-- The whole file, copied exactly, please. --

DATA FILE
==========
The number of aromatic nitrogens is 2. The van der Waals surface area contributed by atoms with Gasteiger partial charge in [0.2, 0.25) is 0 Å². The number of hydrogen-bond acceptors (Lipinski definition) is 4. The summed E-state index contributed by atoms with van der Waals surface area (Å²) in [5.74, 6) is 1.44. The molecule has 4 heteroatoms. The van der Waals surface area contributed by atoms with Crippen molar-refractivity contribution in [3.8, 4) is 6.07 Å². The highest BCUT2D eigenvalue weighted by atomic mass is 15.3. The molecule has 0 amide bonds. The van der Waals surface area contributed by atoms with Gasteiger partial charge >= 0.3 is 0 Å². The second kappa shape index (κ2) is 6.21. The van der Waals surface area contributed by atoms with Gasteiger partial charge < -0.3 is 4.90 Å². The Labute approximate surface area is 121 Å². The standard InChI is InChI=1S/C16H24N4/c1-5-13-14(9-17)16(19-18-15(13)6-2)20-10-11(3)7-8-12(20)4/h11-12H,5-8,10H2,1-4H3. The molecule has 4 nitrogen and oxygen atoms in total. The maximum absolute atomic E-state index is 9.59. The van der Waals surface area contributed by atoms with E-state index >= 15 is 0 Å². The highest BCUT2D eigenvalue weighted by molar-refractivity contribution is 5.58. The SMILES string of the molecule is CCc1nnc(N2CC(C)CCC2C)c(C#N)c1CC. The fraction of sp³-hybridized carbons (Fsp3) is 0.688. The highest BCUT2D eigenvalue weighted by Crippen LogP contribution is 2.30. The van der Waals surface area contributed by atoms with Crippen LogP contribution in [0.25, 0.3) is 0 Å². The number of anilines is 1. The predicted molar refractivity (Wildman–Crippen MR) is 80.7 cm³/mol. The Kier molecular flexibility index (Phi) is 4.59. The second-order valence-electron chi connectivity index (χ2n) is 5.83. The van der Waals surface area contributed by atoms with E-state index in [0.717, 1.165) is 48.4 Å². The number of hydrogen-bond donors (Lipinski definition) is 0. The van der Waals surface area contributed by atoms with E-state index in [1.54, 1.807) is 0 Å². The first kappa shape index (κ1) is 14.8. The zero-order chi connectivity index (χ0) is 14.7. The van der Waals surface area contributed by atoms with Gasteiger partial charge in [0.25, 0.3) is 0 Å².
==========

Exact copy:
The number of aromatic nitrogens is 2. The van der Waals surface area contributed by atoms with Gasteiger partial charge in [0.2, 0.25) is 0 Å². The number of hydrogen-bond acceptors (Lipinski definition) is 4. The summed E-state index contributed by atoms with van der Waals surface area (Å²) in [5.74, 6) is 1.44. The molecule has 4 heteroatoms. The van der Waals surface area contributed by atoms with Crippen molar-refractivity contribution in [3.8, 4) is 6.07 Å². The highest BCUT2D eigenvalue weighted by atomic mass is 15.3. The molecule has 0 amide bonds. The van der Waals surface area contributed by atoms with Gasteiger partial charge >= 0.3 is 0 Å². The second kappa shape index (κ2) is 6.21. The van der Waals surface area contributed by atoms with Gasteiger partial charge < -0.3 is 4.90 Å². The Labute approximate surface area is 121 Å². The standard InChI is InChI=1S/C16H24N4/c1-5-13-14(9-17)16(19-18-15(13)6-2)20-10-11(3)7-8-12(20)4/h11-12H,5-8,10H2,1-4H3. The molecule has 4 nitrogen and oxygen atoms in total. The maximum absolute atomic E-state index is 9.59. The van der Waals surface area contributed by atoms with E-state index >= 15 is 0 Å². The highest BCUT2D eigenvalue weighted by molar-refractivity contribution is 5.58. The SMILES string of the molecule is CCc1nnc(N2CC(C)CCC2C)c(C#N)c1CC. The fraction of sp³-hybridized carbons (Fsp3) is 0.688. The highest BCUT2D eigenvalue weighted by Crippen LogP contribution is 2.30. The van der Waals surface area contributed by atoms with Crippen LogP contribution in [0.25, 0.3) is 0 Å². The number of anilines is 1. The predicted molar refractivity (Wildman–Crippen MR) is 80.7 cm³/mol. The Kier molecular flexibility index (Phi) is 4.59. The second-order valence-electron chi connectivity index (χ2n) is 5.83. The van der Waals surface area contributed by atoms with E-state index in [0.717, 1.165) is 48.4 Å². The number of hydrogen-bond donors (Lipinski definition) is 0. The van der Waals surface area contributed by atoms with E-state index in [1.54, 1.807) is 0 Å². The first kappa shape index (κ1) is 14.8. The zero-order chi connectivity index (χ0) is 14.7. The van der Waals surface area contributed by atoms with Gasteiger partial charge in [0.25, 0.3) is 0 Å².